Senator Elizabeth Warren is tipped as a likely Democratic presidential candidate in 2020. She is seen as being on the ‘left’ of the Democratic Party, a radical fighting against the powerful rich and Trumpism in all its forms. To promote that image, she has unveiled legislation aimed at reining in big corporations, redistributing wealth, and giving workers and local communities a bigger say.
She has introduced a bill into the US Congress called the Accountable Capitalism Act. Under the legislation, corporations with more than $1bn in annual revenue would be required to obtain a corporate charter from the federal government – and the document would mandate that companies not just consider the financial interests of shareholders. Instead, businesses would have to consider all major corporate ‘stakeholders’ – which could include workers, customers, and the cities and towns where those corporations operate. As she put it: “Over the last year, corporate profits have soared while average wages for Americans haven’t budged. It’s been the same sad story for decades. Today I’m introducing a new bill to help return to the time when American companies & workers did well together”.
Warren argued in an article in the Wall Street Journal of all places, there was an “obsession with maximizing shareholder returns effectively means America’s biggest companies have dedicated themselves to making the rich even richer,” and she was looking to reverse “a fundamental change in business practices” dating back three decades that made corporations beholden to the bottom line at the expense of better worker wages and local investment. In other words, according to Warren, capitalism did have a period when it benefited both capitalists and workers in equal measure (presumably in the Golden Age of the 1960s, before inequalities got out of hand under ‘neoliberalism’).
Large companies dedicated 93% of their earnings to shareholders between 2007 and 2016 – a shift from the early 1980s, when they sent less than half their revenue to shareholders and spent the rest on employees and other priorities (what these were is not clear). Warren said. “Real wages have stagnated even as productivity has continued to rise. Workers aren’t getting what they’ve earned. Companies also are setting themselves up to fail,” she wrote.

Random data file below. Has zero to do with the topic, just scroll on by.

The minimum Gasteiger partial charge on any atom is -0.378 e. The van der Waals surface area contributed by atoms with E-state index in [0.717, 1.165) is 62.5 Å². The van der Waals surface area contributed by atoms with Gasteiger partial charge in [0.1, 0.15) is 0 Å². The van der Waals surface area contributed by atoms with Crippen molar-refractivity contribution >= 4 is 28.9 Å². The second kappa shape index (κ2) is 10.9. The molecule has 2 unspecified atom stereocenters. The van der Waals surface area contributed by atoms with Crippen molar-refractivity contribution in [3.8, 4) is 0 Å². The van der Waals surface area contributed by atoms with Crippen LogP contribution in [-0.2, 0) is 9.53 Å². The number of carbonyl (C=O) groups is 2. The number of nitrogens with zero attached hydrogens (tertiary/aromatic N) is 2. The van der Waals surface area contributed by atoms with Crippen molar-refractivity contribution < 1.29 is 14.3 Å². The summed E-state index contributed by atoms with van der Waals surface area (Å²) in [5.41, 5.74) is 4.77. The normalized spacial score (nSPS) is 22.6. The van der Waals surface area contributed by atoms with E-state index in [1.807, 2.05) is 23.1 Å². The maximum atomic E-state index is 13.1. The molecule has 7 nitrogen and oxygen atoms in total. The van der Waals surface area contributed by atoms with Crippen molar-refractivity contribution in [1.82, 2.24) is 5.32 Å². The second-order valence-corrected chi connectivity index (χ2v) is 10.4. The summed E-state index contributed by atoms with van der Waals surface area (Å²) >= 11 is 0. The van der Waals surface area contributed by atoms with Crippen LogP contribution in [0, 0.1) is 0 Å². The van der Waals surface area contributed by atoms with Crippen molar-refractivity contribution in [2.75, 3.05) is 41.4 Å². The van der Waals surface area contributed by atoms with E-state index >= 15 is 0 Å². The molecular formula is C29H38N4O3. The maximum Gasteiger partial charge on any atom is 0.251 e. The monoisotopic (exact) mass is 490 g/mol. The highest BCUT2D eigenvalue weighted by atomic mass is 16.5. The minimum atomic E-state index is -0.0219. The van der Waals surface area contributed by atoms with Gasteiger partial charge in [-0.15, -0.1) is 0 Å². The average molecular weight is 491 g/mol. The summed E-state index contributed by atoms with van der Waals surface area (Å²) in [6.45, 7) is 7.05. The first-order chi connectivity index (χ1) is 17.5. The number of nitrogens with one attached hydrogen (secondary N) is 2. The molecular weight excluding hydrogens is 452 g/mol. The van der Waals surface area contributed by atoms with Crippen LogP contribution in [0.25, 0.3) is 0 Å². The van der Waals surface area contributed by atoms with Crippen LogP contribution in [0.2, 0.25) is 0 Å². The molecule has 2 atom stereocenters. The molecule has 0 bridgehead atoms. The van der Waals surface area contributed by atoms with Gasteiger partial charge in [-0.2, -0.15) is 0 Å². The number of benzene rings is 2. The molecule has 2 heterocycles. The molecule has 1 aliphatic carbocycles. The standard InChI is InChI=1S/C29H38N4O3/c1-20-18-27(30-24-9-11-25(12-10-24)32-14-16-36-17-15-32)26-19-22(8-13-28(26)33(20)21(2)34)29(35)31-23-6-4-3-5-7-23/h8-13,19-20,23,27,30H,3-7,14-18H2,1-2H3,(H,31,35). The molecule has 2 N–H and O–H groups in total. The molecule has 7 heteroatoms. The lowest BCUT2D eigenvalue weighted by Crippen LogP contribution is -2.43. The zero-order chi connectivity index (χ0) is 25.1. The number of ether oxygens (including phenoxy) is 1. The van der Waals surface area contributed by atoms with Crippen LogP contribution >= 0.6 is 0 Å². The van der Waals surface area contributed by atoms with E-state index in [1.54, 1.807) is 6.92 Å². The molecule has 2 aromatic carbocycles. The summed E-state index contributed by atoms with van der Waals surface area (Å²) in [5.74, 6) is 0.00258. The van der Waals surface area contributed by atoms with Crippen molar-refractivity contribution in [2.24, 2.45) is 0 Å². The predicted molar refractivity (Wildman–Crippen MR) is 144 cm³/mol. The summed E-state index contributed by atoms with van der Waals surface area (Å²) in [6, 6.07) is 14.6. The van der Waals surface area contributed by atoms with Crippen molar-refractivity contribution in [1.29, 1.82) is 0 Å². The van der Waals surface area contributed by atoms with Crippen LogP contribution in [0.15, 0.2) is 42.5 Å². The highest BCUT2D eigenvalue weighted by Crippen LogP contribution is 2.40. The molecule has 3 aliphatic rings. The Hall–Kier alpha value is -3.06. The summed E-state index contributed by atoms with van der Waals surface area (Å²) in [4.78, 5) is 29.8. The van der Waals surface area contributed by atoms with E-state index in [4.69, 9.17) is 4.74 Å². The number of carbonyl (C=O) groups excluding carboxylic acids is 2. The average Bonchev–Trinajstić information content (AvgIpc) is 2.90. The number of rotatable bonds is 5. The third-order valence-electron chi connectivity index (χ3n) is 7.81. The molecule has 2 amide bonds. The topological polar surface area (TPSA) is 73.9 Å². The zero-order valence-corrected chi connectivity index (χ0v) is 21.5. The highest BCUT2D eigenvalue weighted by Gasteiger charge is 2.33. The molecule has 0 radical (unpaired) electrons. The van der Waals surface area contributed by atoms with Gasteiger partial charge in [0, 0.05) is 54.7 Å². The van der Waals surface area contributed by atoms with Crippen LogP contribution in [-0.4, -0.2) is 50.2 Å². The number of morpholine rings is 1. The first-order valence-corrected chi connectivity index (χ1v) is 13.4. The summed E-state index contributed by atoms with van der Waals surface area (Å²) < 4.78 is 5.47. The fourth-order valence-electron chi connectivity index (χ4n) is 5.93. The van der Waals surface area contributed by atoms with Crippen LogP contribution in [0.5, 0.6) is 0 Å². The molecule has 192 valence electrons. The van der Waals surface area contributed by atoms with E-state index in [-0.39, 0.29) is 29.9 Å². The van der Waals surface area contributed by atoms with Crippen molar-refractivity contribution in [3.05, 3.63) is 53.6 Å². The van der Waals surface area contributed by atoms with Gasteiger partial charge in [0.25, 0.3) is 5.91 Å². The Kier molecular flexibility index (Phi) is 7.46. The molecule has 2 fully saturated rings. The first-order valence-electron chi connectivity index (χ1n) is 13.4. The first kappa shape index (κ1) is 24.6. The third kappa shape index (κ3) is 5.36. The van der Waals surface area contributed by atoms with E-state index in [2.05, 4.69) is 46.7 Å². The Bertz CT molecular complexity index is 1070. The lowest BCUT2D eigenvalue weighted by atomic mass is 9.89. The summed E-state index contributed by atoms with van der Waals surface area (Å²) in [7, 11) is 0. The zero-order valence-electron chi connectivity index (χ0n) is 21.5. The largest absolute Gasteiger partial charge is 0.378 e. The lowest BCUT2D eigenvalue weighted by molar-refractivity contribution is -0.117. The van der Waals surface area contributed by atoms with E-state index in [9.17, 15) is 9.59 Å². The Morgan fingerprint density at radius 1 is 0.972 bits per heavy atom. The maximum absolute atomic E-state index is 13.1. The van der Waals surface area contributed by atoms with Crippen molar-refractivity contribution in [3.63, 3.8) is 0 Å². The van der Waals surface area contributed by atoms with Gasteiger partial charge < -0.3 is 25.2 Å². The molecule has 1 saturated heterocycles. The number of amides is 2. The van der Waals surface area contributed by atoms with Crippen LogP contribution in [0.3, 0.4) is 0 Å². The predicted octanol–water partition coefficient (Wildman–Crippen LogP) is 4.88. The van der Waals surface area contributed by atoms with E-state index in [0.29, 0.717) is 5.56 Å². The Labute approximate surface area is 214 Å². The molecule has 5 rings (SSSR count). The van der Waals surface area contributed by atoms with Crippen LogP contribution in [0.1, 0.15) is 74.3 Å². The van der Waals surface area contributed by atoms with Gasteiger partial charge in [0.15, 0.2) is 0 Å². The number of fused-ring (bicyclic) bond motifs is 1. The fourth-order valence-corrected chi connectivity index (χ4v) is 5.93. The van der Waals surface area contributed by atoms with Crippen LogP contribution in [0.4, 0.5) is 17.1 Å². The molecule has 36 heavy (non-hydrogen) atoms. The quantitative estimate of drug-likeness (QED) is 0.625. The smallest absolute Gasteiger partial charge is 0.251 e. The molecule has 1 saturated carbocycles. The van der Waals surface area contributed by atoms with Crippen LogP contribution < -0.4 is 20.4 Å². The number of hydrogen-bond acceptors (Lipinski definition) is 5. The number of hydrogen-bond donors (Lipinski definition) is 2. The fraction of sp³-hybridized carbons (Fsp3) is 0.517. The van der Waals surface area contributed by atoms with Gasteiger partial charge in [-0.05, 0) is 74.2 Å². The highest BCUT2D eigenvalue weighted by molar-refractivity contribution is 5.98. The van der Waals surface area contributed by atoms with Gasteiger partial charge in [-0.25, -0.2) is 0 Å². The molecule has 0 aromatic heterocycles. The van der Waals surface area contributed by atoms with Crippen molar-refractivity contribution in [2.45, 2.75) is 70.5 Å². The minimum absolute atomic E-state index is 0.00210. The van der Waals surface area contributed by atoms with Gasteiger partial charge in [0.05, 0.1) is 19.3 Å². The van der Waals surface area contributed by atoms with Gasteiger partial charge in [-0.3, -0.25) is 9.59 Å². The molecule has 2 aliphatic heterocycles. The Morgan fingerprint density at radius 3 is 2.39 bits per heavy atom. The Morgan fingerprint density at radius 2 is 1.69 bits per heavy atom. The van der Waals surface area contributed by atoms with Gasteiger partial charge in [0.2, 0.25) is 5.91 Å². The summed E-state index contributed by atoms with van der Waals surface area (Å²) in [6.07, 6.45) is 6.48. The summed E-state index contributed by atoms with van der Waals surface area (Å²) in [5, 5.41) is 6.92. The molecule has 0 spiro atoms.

Under her bill, anyone who owns shares in the company could sue if they believed corporate directors were not meeting their obligations (??). Employees at large corporations would be able to elect at least 40% of the board of directors. An estimated 3,500 public US companies and hundreds of other private companies would be covered by the mandates.
Warren’s proposal comes when the latest data show that the chief executives of America’s top 350 companies earned 312 times more than their workers on average last year, according to a new report by the Economic Policy Institute.
The rise came after the bosses of America’s largest companies got an average pay rise of 17.6% in 2017, taking home an average of $18.9m in compensation while their employees’ wages stalled, rising just 0.3% over the year. The pay gap has risen dramatically, with some fluctuations, since the 1990s. In 1965 the ratio of CEO to worker pay was 20-to-one; that figure had risen to 58-to-one by 1989 and peaked in 2000 when CEOs earned 344 times the wage of their average worker. CEO pay dipped in the early 2000s and during the last recession but has been rising rapidly since 2009. Chief executives are even leaving the 0.1% in the dust. The bosses of large firms now earn 5.5 times as much as the average earner in the top 0.1%.
Warren’s analysis and policy proposals join a long line of such approaches by those who want to ‘save or maintain’ capitalism by ‘correcting’ its worst features as though these were anachronisms of the time and not inherent structural features. But inequality of income and wealth is, to use the much overused cliché, in the DNA of capitalism. And the dominance of corporate directors and management is the very basis for making profits for companies under the capitalist mode of production. To imagine that companies can be forced to adopt ‘social’ targets rather than maximise profits by some legislation is not only utopian, it will be self-defeating.